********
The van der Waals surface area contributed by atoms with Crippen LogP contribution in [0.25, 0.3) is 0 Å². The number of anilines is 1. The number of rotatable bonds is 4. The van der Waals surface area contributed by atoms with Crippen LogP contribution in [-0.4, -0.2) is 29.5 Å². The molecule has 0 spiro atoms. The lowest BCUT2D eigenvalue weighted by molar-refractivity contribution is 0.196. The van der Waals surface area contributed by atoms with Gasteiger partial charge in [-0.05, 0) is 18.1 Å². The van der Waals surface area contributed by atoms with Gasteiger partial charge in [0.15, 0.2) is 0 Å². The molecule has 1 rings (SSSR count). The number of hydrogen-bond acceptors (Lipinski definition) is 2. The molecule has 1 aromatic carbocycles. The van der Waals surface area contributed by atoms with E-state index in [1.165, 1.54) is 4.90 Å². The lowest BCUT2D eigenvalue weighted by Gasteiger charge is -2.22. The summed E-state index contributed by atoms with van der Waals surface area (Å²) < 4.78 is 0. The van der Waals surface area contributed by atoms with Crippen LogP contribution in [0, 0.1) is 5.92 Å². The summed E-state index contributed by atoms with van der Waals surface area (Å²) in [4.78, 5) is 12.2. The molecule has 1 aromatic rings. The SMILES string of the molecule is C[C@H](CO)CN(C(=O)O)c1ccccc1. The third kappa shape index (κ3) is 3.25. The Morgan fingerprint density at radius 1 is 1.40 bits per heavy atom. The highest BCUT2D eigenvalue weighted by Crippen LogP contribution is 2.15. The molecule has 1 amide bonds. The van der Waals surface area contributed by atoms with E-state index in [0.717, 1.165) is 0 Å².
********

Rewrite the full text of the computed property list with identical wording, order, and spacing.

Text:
The van der Waals surface area contributed by atoms with Crippen LogP contribution in [0.25, 0.3) is 0 Å². The number of anilines is 1. The number of rotatable bonds is 4. The van der Waals surface area contributed by atoms with Crippen LogP contribution in [-0.4, -0.2) is 29.5 Å². The molecule has 0 spiro atoms. The lowest BCUT2D eigenvalue weighted by molar-refractivity contribution is 0.196. The van der Waals surface area contributed by atoms with Gasteiger partial charge in [-0.05, 0) is 18.1 Å². The van der Waals surface area contributed by atoms with Gasteiger partial charge in [0.15, 0.2) is 0 Å². The molecule has 1 rings (SSSR count). The number of hydrogen-bond acceptors (Lipinski definition) is 2. The molecule has 1 aromatic carbocycles. The van der Waals surface area contributed by atoms with E-state index in [1.165, 1.54) is 4.90 Å². The lowest BCUT2D eigenvalue weighted by Gasteiger charge is -2.22. The summed E-state index contributed by atoms with van der Waals surface area (Å²) < 4.78 is 0. The van der Waals surface area contributed by atoms with Crippen LogP contribution in [0, 0.1) is 5.92 Å². The summed E-state index contributed by atoms with van der Waals surface area (Å²) in [4.78, 5) is 12.2. The molecule has 1 aromatic rings. The SMILES string of the molecule is C[C@H](CO)CN(C(=O)O)c1ccccc1. The third kappa shape index (κ3) is 3.25. The Morgan fingerprint density at radius 1 is 1.40 bits per heavy atom. The highest BCUT2D eigenvalue weighted by Crippen LogP contribution is 2.15. The molecule has 1 amide bonds. The van der Waals surface area contributed by atoms with E-state index in [0.717, 1.165) is 0 Å².